Sunday, 16 July 2017

water kefir.... or another foray into fermentation.

It was lovely daughter who first introduced me to water kefir, the slightly carbonated fermented drink which is full of beneficial probiotics.
Like many fermented foods, its origin is uncertain but it has probably been consumed in certain countries such as Mexico and Tibet for centuries.
Making water kefir at home is simple, though initially you do need some water kefir grains.
The term water kefir grains is a slight misnomer, as they are not actually grains, but resemble jelly- like crystals.
The grains are a symbiotic culture of bacteria and yeasts, which when fed with sugar and water produce the beneficial drink.

There seem to be different methods for making the kefir and this website has lots of interesting information, but the method I used was as follows:
Place 4 tablespoons of water kefir grains, 4 tablespoons of granulated sugar and 800ml water into a clean kilner jar (or similar).
Stir, cover with a cloth, (but do not close the lid) and leave on the worktop for 48 hours during which time the liquid should start to ferment and may bubble slightly.
After this time, strain, reserving the liquid and place the water kefir grains into a small jar, cover with water, add a teaspoon of sugar to feed them, place the lid onto jar and store in the fridge ready for next time.
The reserved liquid will be quite sweet at this point.
It is now time for the second fermentation,which is best done in a flip top bottle.
So pour the liquid into a suitable bottle and again leave on the worktop for 24 to 48 hours.

 During this stage the bacteria feed on the sugars;
the liquid becomes cloudy, more carbonated and far less sweet.
It is important to 'burp' the bottle from time to time by gently opening the lid, otherwise when the lid is finally released the contents will spray in a huge fountain covering walls, floors and yourself with precious liquid!
I speak from experience!

During the second fermentation, you can flavour the water kefir with lemon rind and pieces of root ginger which can be placed in the bottle, alternatively it can be flavoured by adding ingredients afterwards.
Having tried both methods, I think the latter is probably preferable as each drink can be flavoured in a different way.
For example, lemon, lime or fruit juice can be added to the glass and then topped up with water kefir.

Unflavoured, the water kefir is an acquired taste, rather like a cross between flat lemonade and ginger beer, but it becomes more interesting when flavoured.
I'm definitely a 'newbie' when it comes to fermentation but it's a very interesting subject.

Friday, 7 July 2017

early morning ...

To beat the heat and keep up with watering on the lottie, mr digandweed and I made a plan-
we get up early and arrive at the allotment before the world is barely awake.
Now, I appreciate this is not everyone's idea of fun, but for me ( and mr d) early morning is the best time of day!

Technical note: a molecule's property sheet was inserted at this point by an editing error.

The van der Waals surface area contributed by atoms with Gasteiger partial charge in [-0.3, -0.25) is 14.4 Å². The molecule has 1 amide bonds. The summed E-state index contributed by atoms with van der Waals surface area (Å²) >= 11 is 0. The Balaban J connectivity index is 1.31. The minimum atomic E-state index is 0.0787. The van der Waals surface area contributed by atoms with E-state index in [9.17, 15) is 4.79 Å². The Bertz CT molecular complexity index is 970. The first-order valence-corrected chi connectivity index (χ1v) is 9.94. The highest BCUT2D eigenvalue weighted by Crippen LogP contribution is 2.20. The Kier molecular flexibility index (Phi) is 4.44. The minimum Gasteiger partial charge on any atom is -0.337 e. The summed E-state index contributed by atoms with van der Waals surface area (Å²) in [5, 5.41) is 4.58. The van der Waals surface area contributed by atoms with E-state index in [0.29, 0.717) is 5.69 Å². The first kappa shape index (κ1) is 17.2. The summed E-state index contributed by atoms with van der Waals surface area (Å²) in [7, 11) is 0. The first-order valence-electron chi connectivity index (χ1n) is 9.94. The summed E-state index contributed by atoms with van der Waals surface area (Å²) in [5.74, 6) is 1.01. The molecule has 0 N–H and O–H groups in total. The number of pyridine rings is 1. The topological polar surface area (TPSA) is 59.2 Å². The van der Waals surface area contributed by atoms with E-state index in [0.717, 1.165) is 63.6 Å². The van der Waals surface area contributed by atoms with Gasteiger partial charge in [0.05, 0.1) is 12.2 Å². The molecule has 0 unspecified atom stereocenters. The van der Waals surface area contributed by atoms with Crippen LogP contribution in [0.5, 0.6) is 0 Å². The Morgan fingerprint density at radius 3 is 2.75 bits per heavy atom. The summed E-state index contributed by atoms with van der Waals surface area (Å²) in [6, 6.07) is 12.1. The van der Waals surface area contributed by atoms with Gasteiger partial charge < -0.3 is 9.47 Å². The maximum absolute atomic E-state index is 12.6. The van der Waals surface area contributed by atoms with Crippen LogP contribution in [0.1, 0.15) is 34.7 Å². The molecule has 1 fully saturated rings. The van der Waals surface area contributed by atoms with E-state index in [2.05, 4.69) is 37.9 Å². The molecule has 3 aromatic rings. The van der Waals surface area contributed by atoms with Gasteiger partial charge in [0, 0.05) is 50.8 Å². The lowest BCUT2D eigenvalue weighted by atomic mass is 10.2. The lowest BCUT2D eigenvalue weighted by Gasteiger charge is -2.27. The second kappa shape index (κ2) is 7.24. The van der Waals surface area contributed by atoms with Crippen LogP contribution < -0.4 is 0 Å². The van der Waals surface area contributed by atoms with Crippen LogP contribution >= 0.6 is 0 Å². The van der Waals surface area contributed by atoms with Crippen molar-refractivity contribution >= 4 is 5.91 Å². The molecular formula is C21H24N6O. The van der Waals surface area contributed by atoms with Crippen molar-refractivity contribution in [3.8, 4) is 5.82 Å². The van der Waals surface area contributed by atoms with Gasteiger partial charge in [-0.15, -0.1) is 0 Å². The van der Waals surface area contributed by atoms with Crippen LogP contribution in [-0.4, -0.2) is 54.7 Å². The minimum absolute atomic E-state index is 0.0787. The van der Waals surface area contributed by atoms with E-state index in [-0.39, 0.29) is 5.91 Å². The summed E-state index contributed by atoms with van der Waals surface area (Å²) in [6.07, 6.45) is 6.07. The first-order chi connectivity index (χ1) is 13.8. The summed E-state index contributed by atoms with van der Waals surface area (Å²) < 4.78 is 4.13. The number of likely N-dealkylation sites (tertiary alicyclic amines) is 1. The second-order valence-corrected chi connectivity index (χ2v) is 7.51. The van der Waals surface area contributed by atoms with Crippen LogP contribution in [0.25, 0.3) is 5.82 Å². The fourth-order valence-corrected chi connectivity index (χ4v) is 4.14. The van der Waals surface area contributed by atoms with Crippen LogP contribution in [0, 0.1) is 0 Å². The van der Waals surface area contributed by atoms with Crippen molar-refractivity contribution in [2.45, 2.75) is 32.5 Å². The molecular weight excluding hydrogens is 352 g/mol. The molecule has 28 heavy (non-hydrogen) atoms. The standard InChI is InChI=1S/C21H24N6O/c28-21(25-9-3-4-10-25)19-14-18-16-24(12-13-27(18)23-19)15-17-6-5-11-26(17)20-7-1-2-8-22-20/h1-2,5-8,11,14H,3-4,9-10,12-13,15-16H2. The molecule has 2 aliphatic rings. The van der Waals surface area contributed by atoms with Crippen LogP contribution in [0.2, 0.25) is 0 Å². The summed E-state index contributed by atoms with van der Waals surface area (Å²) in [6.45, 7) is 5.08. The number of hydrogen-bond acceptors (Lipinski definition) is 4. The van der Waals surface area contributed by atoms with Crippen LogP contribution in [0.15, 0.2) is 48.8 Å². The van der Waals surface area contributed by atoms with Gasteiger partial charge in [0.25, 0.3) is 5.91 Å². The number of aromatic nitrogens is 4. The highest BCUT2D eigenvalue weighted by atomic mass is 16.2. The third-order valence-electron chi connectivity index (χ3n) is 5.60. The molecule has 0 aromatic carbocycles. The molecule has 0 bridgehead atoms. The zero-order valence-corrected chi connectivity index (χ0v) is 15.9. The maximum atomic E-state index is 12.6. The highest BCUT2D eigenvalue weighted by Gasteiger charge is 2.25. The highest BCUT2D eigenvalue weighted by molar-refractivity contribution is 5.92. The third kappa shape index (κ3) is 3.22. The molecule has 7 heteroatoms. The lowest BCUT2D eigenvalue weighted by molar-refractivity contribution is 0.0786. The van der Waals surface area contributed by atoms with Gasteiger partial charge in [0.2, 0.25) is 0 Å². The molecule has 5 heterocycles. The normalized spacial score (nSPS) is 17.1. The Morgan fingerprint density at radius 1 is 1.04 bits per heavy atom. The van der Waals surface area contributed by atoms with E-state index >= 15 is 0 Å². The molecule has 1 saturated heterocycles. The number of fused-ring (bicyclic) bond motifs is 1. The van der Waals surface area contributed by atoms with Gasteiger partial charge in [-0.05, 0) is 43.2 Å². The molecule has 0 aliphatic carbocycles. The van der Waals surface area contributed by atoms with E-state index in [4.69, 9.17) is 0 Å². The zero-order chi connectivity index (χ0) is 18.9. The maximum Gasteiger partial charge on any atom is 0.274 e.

Quite often we are the first and only people there. We climb over the main gate, (having forgotten the key yet again) and walk down the path, sheltered by the hedge, to our plot.
The peace and quiet envelop us. Between us we water everything with just birdsong for company.
The plants are grateful for their early morning drink.
There is plenty to harvest. Although the strawberries have finished (just an average crop this year, though still delicious) there are still bowlfuls of glistening blackcurrants.
Some of the bright berries bounce to the ground as I reach into the bush to pick them. I leave those for the birds, there are plenty more for us.

There are gooseberries too; green ones and red ones. This year, some of the sweetest, juiciest red gooseberries I've ever tasted. There is Swiss chard to pick, broad beans and the first of the climbing beans. The butternut squash are romping away and the plum and apple trees are heavy with young fruit. Only the beetroot have let the side down. Despite sowing a couple of rows and for reasons beyond me only one or two have germinated.
With a basket full of produce, we return home to a cup of tea and breakfast.

This year, in an attempt to cut down on sugar consumption, I decided to make a puree with the blackcurrants rather than jam.
I lightly cooked the berries in the microwave with a drop of water, then sieved them and sweetened with a tiny amount of vanilla sugar.
The resulting sauce is full of fresh blackcurrant flavour and is delicious stirred into any number of things.
A favourite at the moment is spooned over creamy yoghurt for breakfast.
The leftover puree also freezes well.

Since our homegrown beetroot are almost non existent, I bought a bunch of fresh beetroot from the shop and along with the broad beans from the allotment made a delicious salad.

The recipe, Shaved beetroot salad with peas, broad beans and dukkah, is another one from my favourite free magazine Waitrose food.
A link for the recipe is here.
In case, like me, you are wondering what Dukkah is, a quick google reveals it is a rather delicious spice blend which can be bought or just as easily made at home. A recipe can be found here.

Do give the recipe a try.
It is light,delicious and just right for a summer's day.